Because of political correctness, we are raising a generation of young people who are familiar only with the echoes and reverberations of the great books. It’s always the moment just after, and never the blackbird singing.

Even so, I think there’s a reason your book brings Didion to mind rather than Graves. His book is a gritty World War I memoir, whereas Didion’s essay actually ties in with some of the issues you deal with in your book. Didion had a glamorous working girl’s life, but one day she woke up miserable, so she got married, left New York, and, in her own way, lived happily ever after. Your mother was a housewife, but one day she woke up miserable, so she put away the cleaning supplies and went back to work.

Joan Didion lived happily ever after? I think the reason so many women love her work so much is that it speaks to a particularly female kind of sadness. As far as her “Goodbye to All That” is concerned—I don’t think it was just the workaday world that made her depressed and miserable. Reread that essay enough times and it will give up its secrets.

Also, it was after Didion got married, quit Vogue, and moved to California with a man who loved her and believed fiercely in her writing that she began her true work: the writing that moves us all so deeply, and the making of a home for the two people she loved most in the world. I am sure if you asked her about the “work” that she has done in this life, she would give those two elements equal weight.

Every male American writer must grapple on some level with Hemingway, and every female one must work within the context of what Joan Didion created. The territory that she opened for us, her method of moving cunningly into the middle of an apparently banal subject and then wheeling upon it with everything she knows and everything she believes, the fearlessness balanced with the intense femininity—this, to me, anyway, constituted a kind of woman’s liberation. Reading her essays as a young teenager stuck in Dublin for another dreary summer, I felt explicitly and mysteriously liberated from something that I couldn’t even name. I felt a possibility for myself. Not as a writer—I never wanted to be a writer. But as a reader, and—in a complicated but very profound way—as a girl from California.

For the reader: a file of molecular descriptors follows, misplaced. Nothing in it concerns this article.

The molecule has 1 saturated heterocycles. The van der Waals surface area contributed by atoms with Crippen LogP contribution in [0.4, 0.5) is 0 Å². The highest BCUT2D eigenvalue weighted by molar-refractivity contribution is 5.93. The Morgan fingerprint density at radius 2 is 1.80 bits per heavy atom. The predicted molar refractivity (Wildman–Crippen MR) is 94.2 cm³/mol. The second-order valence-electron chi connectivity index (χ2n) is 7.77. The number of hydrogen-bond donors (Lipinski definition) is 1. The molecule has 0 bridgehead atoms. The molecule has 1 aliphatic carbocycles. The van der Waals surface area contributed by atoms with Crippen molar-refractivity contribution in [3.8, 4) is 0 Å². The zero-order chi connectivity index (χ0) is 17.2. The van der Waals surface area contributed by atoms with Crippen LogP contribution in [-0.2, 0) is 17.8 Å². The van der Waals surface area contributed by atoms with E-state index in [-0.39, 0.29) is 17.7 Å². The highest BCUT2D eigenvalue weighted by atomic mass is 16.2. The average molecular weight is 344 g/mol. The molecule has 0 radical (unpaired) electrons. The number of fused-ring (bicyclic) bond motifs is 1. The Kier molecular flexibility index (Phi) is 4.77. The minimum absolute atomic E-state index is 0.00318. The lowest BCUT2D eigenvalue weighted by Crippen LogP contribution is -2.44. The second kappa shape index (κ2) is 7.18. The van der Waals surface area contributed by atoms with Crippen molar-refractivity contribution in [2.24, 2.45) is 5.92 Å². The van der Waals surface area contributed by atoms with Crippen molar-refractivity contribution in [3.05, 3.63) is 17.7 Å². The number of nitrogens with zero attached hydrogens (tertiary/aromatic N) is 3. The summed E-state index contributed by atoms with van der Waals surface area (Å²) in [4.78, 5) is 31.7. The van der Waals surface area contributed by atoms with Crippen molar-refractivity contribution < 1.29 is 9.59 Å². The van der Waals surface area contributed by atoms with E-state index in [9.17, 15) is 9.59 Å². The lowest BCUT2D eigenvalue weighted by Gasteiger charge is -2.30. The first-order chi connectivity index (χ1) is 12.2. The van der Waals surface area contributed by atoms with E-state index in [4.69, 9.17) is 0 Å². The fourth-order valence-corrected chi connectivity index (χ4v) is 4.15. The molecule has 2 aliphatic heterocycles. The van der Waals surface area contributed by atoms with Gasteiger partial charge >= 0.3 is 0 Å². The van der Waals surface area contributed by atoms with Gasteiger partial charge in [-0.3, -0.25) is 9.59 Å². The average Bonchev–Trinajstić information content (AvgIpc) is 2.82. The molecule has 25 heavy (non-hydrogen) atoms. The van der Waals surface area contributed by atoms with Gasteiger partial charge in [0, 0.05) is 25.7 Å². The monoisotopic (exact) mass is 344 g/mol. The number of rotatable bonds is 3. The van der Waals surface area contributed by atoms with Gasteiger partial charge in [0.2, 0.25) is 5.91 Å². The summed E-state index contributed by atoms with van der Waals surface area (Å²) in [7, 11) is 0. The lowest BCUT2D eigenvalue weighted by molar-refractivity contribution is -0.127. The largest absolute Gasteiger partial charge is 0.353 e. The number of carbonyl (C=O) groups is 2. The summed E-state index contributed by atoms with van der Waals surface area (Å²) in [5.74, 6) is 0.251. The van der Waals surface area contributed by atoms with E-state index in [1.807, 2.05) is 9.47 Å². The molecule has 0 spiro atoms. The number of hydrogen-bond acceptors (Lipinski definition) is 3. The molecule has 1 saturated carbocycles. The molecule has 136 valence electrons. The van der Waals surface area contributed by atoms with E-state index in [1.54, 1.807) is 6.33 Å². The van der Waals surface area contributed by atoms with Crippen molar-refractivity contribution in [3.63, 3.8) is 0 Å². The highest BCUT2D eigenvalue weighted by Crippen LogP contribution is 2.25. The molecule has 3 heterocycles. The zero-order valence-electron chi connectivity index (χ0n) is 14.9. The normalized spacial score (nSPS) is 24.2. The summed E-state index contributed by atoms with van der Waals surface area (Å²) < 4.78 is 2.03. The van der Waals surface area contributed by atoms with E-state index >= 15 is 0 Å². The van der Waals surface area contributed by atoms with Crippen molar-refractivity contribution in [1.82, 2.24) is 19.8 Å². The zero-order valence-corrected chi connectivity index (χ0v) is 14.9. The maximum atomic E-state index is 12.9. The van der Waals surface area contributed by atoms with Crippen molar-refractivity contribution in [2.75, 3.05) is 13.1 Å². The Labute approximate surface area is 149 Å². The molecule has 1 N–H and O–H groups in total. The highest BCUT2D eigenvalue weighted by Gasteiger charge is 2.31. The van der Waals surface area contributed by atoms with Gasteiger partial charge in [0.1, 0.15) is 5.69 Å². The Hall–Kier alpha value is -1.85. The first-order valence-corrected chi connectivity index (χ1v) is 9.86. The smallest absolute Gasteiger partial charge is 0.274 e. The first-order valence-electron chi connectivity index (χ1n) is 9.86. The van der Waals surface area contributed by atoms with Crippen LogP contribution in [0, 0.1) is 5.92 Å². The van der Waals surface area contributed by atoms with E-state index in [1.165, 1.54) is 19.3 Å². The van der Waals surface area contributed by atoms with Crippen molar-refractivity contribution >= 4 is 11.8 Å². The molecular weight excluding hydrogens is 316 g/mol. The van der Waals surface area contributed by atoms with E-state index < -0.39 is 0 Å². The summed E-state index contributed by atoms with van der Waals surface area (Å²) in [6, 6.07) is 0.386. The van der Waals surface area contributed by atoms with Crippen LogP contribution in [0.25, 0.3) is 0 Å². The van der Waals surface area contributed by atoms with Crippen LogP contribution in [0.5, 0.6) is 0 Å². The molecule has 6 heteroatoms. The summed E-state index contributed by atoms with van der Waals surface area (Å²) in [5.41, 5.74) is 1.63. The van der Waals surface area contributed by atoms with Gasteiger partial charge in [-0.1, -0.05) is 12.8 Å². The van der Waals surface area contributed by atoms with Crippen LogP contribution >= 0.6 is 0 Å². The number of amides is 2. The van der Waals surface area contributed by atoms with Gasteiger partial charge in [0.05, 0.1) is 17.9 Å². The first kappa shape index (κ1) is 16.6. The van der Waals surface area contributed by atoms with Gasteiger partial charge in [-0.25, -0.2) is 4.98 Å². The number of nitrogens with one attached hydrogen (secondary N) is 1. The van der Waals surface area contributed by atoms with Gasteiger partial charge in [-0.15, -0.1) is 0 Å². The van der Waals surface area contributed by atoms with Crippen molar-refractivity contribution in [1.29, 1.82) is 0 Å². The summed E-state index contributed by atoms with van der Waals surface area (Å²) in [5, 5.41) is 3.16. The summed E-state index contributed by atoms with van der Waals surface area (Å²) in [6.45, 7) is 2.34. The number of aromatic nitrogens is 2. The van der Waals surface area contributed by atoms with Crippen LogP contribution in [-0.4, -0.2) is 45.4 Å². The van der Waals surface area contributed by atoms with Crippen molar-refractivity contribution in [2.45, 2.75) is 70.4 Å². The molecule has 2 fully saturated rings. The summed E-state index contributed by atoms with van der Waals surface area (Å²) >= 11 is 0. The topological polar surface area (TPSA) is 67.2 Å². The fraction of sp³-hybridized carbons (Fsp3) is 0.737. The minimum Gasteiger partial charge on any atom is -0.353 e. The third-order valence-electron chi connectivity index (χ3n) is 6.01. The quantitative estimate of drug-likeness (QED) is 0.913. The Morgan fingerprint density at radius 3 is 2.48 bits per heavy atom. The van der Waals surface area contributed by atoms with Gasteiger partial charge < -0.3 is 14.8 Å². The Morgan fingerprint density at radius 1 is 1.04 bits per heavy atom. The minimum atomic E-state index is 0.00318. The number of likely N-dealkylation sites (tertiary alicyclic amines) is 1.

Interestingly enough, for much of Didion’s writing career—I am thinking of the early essays that will endure all tests of time—she was considered by many to be quite conservative, even reactionary. I remember hearing some Berkeley English professors—men who had taught Didion when she was an undergraduate, and who were in awe of her—speak of her great John Wayne essay as being “right wing.” Maybe it was. It is also one of the greatest essays ever written about the movies. At that time, for an intellectual to write something that a Berkeley English professor could construe as right wing was an act of pure, brazen fearlessness, intellectual honesty of the first order. I was dazzled by it.

I’ve heard that your book’s subtitle was originally going to be “How Feminism Shortchanged a Generation.” Why didn’t you end up going with that? Did it get vetoed because it was too politically incorrect?

We did think about that subtitle. It wasn’t the sales notion that steered me away from it. It was the fact that a subtitle like that suggested the book was polemical, a tract. The press would love it to be a tract. But anyone who actually reads the book says, “Oh, that’s not what it is at all.” It’s intensely personal, it’s at times memoiristic, at times sharp-witted. But it’s not a book that offers any definitive answers or any definitive signposts to anybody else. So I decided I wanted to have a much softer subtitle.